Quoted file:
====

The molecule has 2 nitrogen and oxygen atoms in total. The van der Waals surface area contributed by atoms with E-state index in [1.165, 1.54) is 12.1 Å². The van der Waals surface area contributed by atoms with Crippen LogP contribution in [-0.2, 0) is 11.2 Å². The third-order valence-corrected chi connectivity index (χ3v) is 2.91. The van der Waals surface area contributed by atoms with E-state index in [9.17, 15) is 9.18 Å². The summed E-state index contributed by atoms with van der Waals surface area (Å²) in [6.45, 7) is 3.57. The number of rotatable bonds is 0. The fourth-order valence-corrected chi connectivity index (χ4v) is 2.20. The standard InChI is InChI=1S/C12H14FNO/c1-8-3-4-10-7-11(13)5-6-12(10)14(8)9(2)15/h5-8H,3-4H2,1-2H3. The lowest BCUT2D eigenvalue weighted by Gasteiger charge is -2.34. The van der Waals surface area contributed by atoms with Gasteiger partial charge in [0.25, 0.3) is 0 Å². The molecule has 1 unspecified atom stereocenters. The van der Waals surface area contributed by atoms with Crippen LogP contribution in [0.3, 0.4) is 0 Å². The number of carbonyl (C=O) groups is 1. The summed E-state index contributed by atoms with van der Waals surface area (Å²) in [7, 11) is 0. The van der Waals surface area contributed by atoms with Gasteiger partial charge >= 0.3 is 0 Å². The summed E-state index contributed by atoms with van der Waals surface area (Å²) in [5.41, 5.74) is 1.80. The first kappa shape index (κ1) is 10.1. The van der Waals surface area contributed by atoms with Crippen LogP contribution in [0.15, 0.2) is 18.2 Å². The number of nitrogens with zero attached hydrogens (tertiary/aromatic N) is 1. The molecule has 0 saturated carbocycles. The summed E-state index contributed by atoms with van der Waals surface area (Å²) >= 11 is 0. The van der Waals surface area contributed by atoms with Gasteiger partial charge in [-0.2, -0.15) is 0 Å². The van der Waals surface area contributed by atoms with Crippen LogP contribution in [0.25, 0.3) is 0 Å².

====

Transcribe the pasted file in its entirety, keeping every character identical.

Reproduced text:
The molecule has 2 nitrogen and oxygen atoms in total. The van der Waals surface area contributed by atoms with E-state index in [1.165, 1.54) is 12.1 Å². The van der Waals surface area contributed by atoms with Crippen LogP contribution in [-0.2, 0) is 11.2 Å². The third-order valence-corrected chi connectivity index (χ3v) is 2.91. The van der Waals surface area contributed by atoms with E-state index in [9.17, 15) is 9.18 Å². The summed E-state index contributed by atoms with van der Waals surface area (Å²) in [6.45, 7) is 3.57. The number of rotatable bonds is 0. The fourth-order valence-corrected chi connectivity index (χ4v) is 2.20. The standard InChI is InChI=1S/C12H14FNO/c1-8-3-4-10-7-11(13)5-6-12(10)14(8)9(2)15/h5-8H,3-4H2,1-2H3. The lowest BCUT2D eigenvalue weighted by Gasteiger charge is -2.34. The van der Waals surface area contributed by atoms with Gasteiger partial charge in [0.25, 0.3) is 0 Å². The molecule has 1 unspecified atom stereocenters. The van der Waals surface area contributed by atoms with Crippen LogP contribution in [0.3, 0.4) is 0 Å². The number of carbonyl (C=O) groups is 1. The summed E-state index contributed by atoms with van der Waals surface area (Å²) in [7, 11) is 0. The van der Waals surface area contributed by atoms with Gasteiger partial charge >= 0.3 is 0 Å². The summed E-state index contributed by atoms with van der Waals surface area (Å²) in [5.41, 5.74) is 1.80. The first kappa shape index (κ1) is 10.1. The van der Waals surface area contributed by atoms with Crippen LogP contribution in [0.15, 0.2) is 18.2 Å². The number of nitrogens with zero attached hydrogens (tertiary/aromatic N) is 1. The molecule has 0 saturated carbocycles. The summed E-state index contributed by atoms with van der Waals surface area (Å²) >= 11 is 0. The van der Waals surface area contributed by atoms with Gasteiger partial charge in [-0.2, -0.15) is 0 Å². The van der Waals surface area contributed by atoms with Crippen LogP contribution in [0.25, 0.3) is 0 Å².